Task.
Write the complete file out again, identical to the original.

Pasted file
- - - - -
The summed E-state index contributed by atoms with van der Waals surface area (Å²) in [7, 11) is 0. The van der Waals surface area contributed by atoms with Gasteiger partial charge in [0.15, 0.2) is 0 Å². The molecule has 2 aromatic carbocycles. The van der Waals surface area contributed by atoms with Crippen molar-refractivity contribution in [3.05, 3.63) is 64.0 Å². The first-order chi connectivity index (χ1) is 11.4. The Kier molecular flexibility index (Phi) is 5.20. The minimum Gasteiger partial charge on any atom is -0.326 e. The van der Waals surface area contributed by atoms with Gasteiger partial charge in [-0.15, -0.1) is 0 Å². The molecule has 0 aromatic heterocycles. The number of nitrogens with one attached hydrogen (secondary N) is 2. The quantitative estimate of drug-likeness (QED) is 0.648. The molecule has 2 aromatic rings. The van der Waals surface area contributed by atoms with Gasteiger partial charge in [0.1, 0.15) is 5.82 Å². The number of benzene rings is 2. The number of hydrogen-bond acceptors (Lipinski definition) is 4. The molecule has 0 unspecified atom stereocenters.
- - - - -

The summed E-state index contributed by atoms with van der Waals surface area (Å²) in [7, 11) is 0. The van der Waals surface area contributed by atoms with Gasteiger partial charge in [0.15, 0.2) is 0 Å². The molecule has 2 aromatic carbocycles. The van der Waals surface area contributed by atoms with Crippen molar-refractivity contribution in [3.05, 3.63) is 64.0 Å². The first-order chi connectivity index (χ1) is 11.4. The Kier molecular flexibility index (Phi) is 5.20. The minimum Gasteiger partial charge on any atom is -0.326 e. The van der Waals surface area contributed by atoms with Gasteiger partial charge in [-0.15, -0.1) is 0 Å². The molecule has 0 aromatic heterocycles. The number of nitrogens with one attached hydrogen (secondary N) is 2. The quantitative estimate of drug-likeness (QED) is 0.648. The molecule has 2 aromatic rings. The van der Waals surface area contributed by atoms with Gasteiger partial charge in [0.1, 0.15) is 5.82 Å². The number of benzene rings is 2. The number of hydrogen-bond acceptors (Lipinski definition) is 4. The molecule has 0 unspecified atom stereocenters.